Summer school provision Schools can now bid for a share of £200 million in government funding to design summer schools for students who have
It is up to schools to determine which students they target with their summer school offer, but the government is recommending incoming Year 7 students are involved experienced the most disruption to their learning during the pandemic. Summer schools will include a variety of activities from group activities such as sports to mental health support and academic catch up such as maths and English lessons. The government anticipates that a two week summer school will give students an opportunity to make up some lost academic ground before they start a new school. Summer schools should also offer an opportunity for schools to support students’ wellbeing, and schools should include activities such as team games, music, drama or sports activities, in their plans. It is up to schools to determine which students they target with their summer school offer, but the government is recommending incoming Year 7 students are involved, to help them navigate the transition between primary and secondary school. However there is flexibility for schools to target funding at other groups of students dependent on their local circumstances. Schools will also need to determine how best to use the funding and staff the scheme to ensure that the extra time is used effectively. Schools can sign up via an online form on GOV.uk to confirm their plans. Longer term recovery As part of the government’s commitment to develop a longer-term education recovery
the Nuffield Early Language Intervention for reception children. Professor Becky Francis, Chief Executive of the Education Endowment Foundation (EEF) said: “School closures, as a result of the pandemic, have had a devastating impact on the poorest children and the youngest in society. “The evidence shows how tutoring can play a significant part in the education recovery, so it is great the government has committed to funding tutoring - including through the NTP - beyond this academic year. We hope it will have a longterm role in closing the attainment gap between disadvantaged pupils and their classmates. “The NTP has been working with thousands of schools and children across the country during the latest school closures to deliver expert tutoring, and will continue to do so throughout the spring and into the summer.” Education Recovery Commissioner, Sir Kevan Collins said: “The National Tutoring Programme has already put us on the right path by enabling tens of thousands of young people to benefit from the highquality support that tutoring offers. “We know that ensuring all children and young people can make up for lost learning will be a longer-term challenge, and the range of measures announced today are an important next step. “But this is just the beginning and I’ll be engaging with the sector, educational charities as well as families, to ensure this support is delivered in a way that works for both young people and the sector and to understand what more is needed to help recover students’ lost learning over the course of this parliament.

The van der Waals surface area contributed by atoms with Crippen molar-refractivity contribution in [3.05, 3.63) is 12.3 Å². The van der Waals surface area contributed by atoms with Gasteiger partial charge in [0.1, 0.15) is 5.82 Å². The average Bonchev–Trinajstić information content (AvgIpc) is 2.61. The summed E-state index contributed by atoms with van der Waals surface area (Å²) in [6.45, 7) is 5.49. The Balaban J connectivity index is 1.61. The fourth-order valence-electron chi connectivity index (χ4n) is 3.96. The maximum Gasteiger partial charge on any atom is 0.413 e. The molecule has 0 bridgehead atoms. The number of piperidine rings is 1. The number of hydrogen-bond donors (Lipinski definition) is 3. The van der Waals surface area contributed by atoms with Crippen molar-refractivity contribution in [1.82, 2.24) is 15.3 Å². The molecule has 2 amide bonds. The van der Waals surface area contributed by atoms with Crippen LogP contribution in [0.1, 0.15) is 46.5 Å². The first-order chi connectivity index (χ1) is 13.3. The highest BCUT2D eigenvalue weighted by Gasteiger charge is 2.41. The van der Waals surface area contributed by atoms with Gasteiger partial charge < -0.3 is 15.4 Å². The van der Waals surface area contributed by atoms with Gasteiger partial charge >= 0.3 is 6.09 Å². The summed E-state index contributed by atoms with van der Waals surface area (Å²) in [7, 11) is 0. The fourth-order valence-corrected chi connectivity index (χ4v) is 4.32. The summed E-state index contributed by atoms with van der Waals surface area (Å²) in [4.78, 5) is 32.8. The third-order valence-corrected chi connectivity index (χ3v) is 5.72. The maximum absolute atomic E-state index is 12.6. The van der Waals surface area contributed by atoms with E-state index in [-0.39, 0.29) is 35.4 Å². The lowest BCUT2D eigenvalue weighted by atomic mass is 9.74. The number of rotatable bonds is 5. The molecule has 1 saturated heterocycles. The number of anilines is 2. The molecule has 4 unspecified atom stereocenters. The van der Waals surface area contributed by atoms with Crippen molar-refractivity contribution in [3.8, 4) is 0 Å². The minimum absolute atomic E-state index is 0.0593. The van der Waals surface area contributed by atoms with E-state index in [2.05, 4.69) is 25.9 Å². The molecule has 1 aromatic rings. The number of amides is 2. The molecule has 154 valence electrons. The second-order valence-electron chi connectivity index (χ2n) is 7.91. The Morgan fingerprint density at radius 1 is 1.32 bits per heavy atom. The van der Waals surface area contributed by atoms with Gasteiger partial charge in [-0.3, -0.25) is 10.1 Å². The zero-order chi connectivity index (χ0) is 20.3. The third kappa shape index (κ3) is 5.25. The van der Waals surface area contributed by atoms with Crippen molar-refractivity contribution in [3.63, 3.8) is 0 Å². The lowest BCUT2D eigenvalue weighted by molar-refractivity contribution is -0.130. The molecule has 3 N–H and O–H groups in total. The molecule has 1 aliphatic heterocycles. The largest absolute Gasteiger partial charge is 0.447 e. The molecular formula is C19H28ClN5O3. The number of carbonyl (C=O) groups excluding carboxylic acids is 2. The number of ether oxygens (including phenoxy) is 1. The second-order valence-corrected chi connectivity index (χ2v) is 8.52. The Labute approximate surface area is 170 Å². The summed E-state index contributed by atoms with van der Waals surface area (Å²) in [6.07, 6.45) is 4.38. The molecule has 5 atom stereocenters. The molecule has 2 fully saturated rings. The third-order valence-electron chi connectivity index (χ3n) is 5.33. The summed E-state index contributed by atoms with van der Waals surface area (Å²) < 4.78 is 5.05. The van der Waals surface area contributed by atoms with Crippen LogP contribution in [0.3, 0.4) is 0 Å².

plan, Sir Kevan Collins has been appointed as Education Recovery Commissioner. He will lead the way on longer-term engagement work with teachers, school and college leaders, educational charities and families to review how evidence-based interventions can be used to address the impact the pandemic has had on learning. Sir Kevan is a prominent figure in education, having worked in the sector for over 30 years as a teacher, a Director of Children’s Services and most recently as Chief Executive of the Education Endowment Foundation. Sir Kevan’s work will include addressing factors such as curriculum content and quantity of teaching time in the coming months, to ensure the impact the pandemic has had on learning is addressed as quickly and comprehensively as possible. Education Secretary Gavin Williamson said: “Sir Kevan brings a wealth of experience in education policy that I know will be invaluable in supporting all the young people who have been impacted by the pandemic. “He will be a tremendous asset to those young people, their families, and everyone working in education who have my lasting gratitude for their efforts to support young people throughout the pandemic.” L FURTHER INFORMATION www.gov.uk
Issue 26.3 | EDUCATION BUSINESS MAGAZINE
Business Information for Education Decision Makers